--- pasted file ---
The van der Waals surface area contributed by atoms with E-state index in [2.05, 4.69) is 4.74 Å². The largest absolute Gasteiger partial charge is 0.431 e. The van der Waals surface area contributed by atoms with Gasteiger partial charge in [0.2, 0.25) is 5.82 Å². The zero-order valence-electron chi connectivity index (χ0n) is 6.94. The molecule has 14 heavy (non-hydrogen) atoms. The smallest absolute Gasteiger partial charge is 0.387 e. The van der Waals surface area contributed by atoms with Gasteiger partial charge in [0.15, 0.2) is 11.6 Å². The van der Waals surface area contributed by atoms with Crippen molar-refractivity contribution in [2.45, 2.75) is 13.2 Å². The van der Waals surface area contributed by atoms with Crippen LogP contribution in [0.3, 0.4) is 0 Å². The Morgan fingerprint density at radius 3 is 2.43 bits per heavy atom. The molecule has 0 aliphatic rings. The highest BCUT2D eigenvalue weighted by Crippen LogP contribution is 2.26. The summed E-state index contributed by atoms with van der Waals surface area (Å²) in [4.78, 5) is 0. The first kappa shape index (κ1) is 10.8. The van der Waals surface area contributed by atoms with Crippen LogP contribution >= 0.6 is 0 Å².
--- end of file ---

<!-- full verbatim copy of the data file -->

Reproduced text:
The van der Waals surface area contributed by atoms with E-state index in [2.05, 4.69) is 4.74 Å². The largest absolute Gasteiger partial charge is 0.431 e. The van der Waals surface area contributed by atoms with Gasteiger partial charge in [0.2, 0.25) is 5.82 Å². The zero-order valence-electron chi connectivity index (χ0n) is 6.94. The molecule has 14 heavy (non-hydrogen) atoms. The smallest absolute Gasteiger partial charge is 0.387 e. The van der Waals surface area contributed by atoms with Gasteiger partial charge in [0.15, 0.2) is 11.6 Å². The van der Waals surface area contributed by atoms with Crippen molar-refractivity contribution in [2.45, 2.75) is 13.2 Å². The van der Waals surface area contributed by atoms with Crippen LogP contribution in [0.3, 0.4) is 0 Å². The Morgan fingerprint density at radius 3 is 2.43 bits per heavy atom. The molecule has 0 aliphatic rings. The highest BCUT2D eigenvalue weighted by Crippen LogP contribution is 2.26. The summed E-state index contributed by atoms with van der Waals surface area (Å²) in [4.78, 5) is 0. The first kappa shape index (κ1) is 10.8. The van der Waals surface area contributed by atoms with Crippen LogP contribution >= 0.6 is 0 Å².